As the body of geroscience research grows, epidemiological and exposure health studies may be needed to gain insights into the overall health of the aging population. ORAU has decades of experience and a team of epidemiologists, biostatisticians, health physicists, industrial hygienists and toxicologists with comprehensive expertise in this area. Their work includes study design, data capture and historical document retrieval, data exploration and management, and health data analytics.
Phil Posner, Ph.D., ORAU scientific advisor, is looking at health care for older adults. Posner has served on the advisory board of the Patient Priority Care (PPC) Project. Funded by Patient-Centered Outcomes Research Institute (PCORI), the Hartford Foundation and other co-sponsors through Yale and NYU, the PPC Project seeks to develop best practices for the care of older individuals with complex chronic conditions. He currently is an advisor with the Health Care Systems Research Network (HCSRN) with the Claude D. Pepper Older Americans Independence Centers (OAIC) to create a national resource to nurture and advance an interdisciplinary research agenda focused on older adults with multiple chronic conditions (MCCs).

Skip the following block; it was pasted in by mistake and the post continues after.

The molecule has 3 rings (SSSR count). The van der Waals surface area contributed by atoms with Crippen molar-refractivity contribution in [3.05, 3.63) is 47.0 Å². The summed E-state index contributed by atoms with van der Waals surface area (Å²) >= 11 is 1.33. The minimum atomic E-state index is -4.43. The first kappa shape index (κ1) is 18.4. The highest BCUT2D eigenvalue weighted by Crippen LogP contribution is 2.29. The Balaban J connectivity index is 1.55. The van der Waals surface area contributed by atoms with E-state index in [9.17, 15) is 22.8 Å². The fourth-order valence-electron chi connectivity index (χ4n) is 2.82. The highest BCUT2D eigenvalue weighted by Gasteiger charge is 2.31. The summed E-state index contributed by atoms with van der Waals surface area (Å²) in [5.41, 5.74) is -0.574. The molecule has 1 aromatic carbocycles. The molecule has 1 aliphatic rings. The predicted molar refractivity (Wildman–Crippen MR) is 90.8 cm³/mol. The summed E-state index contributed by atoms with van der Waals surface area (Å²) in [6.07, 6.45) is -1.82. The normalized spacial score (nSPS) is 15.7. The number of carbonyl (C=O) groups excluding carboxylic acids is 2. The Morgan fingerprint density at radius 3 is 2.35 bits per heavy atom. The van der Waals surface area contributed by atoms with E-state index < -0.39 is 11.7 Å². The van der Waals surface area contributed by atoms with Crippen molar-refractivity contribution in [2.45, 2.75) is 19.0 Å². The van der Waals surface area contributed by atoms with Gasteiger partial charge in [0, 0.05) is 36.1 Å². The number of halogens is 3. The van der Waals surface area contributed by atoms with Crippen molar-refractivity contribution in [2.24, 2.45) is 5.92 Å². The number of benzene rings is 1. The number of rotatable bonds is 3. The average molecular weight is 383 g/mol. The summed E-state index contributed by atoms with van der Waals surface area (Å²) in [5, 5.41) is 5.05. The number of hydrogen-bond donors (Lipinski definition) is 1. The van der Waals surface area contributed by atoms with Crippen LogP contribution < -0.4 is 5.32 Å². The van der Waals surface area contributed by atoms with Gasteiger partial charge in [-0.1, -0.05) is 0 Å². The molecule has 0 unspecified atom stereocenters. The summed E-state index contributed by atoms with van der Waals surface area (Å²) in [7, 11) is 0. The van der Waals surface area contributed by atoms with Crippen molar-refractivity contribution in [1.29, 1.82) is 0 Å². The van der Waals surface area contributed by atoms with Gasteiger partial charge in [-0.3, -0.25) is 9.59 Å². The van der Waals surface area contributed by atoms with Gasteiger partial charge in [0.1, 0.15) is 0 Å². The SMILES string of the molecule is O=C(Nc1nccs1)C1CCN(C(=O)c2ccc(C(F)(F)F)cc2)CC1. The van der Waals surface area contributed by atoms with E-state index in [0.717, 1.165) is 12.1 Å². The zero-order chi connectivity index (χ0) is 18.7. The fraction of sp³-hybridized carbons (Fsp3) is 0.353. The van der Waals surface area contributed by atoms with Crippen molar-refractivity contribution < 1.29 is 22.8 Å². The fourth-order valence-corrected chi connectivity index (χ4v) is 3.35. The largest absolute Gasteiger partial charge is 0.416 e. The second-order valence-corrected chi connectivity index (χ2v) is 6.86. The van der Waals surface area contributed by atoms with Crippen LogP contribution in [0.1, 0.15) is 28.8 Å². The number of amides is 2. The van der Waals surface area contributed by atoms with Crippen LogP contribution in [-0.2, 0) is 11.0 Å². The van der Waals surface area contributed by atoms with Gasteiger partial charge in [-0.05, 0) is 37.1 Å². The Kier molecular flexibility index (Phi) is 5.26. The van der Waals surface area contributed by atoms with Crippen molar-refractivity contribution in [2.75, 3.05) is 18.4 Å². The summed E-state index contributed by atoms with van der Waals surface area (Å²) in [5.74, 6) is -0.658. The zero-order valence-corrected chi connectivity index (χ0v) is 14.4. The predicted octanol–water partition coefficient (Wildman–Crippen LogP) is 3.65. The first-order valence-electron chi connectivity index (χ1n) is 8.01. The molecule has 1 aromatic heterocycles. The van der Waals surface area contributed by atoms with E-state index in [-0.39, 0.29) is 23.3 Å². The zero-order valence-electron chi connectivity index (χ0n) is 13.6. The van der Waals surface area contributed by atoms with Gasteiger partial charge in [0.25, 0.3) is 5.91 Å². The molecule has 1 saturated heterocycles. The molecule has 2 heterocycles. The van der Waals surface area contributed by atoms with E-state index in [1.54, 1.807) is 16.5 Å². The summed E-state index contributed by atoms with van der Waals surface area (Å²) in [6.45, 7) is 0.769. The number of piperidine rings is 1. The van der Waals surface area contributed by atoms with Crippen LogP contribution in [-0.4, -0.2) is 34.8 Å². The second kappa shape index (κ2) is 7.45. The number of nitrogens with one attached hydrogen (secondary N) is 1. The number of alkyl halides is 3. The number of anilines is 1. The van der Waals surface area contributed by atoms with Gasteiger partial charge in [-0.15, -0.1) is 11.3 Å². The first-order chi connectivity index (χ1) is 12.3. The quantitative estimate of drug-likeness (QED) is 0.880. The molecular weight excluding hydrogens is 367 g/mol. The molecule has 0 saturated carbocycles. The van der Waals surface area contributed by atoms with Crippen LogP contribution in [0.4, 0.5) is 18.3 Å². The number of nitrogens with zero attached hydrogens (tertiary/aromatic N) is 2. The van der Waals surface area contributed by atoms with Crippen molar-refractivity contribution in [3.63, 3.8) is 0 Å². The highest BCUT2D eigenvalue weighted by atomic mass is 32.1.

Societal Issues and Aging Populations
Opioid Use Disorder
Much of the news about opioid use disorder (OUD) focuses on young adults. However, according to the U.S. Department of Health and Human Services, Medicare beneficiaries (65 and older) are the fastest growing population with diagnosed OUD. Additionally, the number of grandparents raising their grandchildren is on the rise because of OUD of the parents.
Jennifer Reynolds, MPH, CHES, section manager for health communication, marketing and training, has worked extensively on opioid abuse in rural communities on behalf of CDC, the Appalachian Regional Commission (ARC), and university partners. This work is helping local communities to address barriers to OUD treatment seeking behavior, build capacity to more effectively educate affected populations, and identify and promote best practices, including those supporting grandparents raising children impacted by their parents’ OUD.